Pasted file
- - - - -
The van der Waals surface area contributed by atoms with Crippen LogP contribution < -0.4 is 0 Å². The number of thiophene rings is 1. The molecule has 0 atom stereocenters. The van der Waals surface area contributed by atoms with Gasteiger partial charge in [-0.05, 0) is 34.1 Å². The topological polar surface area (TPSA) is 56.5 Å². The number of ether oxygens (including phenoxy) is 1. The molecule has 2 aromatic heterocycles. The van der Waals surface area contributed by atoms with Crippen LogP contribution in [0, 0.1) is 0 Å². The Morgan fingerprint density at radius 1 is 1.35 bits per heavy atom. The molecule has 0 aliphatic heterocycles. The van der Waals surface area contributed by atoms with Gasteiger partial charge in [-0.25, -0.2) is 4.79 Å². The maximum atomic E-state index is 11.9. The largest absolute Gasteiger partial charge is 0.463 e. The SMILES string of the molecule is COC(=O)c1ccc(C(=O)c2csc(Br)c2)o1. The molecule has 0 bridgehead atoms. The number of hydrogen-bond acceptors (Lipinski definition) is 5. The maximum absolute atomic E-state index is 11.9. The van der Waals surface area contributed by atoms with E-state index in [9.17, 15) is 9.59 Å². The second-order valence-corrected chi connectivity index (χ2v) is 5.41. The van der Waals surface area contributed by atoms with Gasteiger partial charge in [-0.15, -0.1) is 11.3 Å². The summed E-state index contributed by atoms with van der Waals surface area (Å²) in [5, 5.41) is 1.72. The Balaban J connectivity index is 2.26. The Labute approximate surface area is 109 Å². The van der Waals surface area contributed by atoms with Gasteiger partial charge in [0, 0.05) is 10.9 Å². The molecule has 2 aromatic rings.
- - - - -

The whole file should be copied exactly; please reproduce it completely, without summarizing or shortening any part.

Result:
The van der Waals surface area contributed by atoms with Crippen LogP contribution < -0.4 is 0 Å². The number of thiophene rings is 1. The molecule has 0 atom stereocenters. The van der Waals surface area contributed by atoms with Gasteiger partial charge in [-0.05, 0) is 34.1 Å². The topological polar surface area (TPSA) is 56.5 Å². The number of ether oxygens (including phenoxy) is 1. The molecule has 2 aromatic heterocycles. The van der Waals surface area contributed by atoms with Crippen LogP contribution in [0, 0.1) is 0 Å². The Morgan fingerprint density at radius 1 is 1.35 bits per heavy atom. The molecule has 0 aliphatic heterocycles. The van der Waals surface area contributed by atoms with Gasteiger partial charge in [-0.25, -0.2) is 4.79 Å². The maximum atomic E-state index is 11.9. The largest absolute Gasteiger partial charge is 0.463 e. The SMILES string of the molecule is COC(=O)c1ccc(C(=O)c2csc(Br)c2)o1. The molecule has 0 bridgehead atoms. The number of hydrogen-bond acceptors (Lipinski definition) is 5. The maximum absolute atomic E-state index is 11.9. The van der Waals surface area contributed by atoms with E-state index in [9.17, 15) is 9.59 Å². The second-order valence-corrected chi connectivity index (χ2v) is 5.41. The van der Waals surface area contributed by atoms with Gasteiger partial charge in [-0.15, -0.1) is 11.3 Å². The summed E-state index contributed by atoms with van der Waals surface area (Å²) in [5, 5.41) is 1.72. The Balaban J connectivity index is 2.26. The Labute approximate surface area is 109 Å². The van der Waals surface area contributed by atoms with Gasteiger partial charge in [0, 0.05) is 10.9 Å². The molecule has 2 aromatic rings.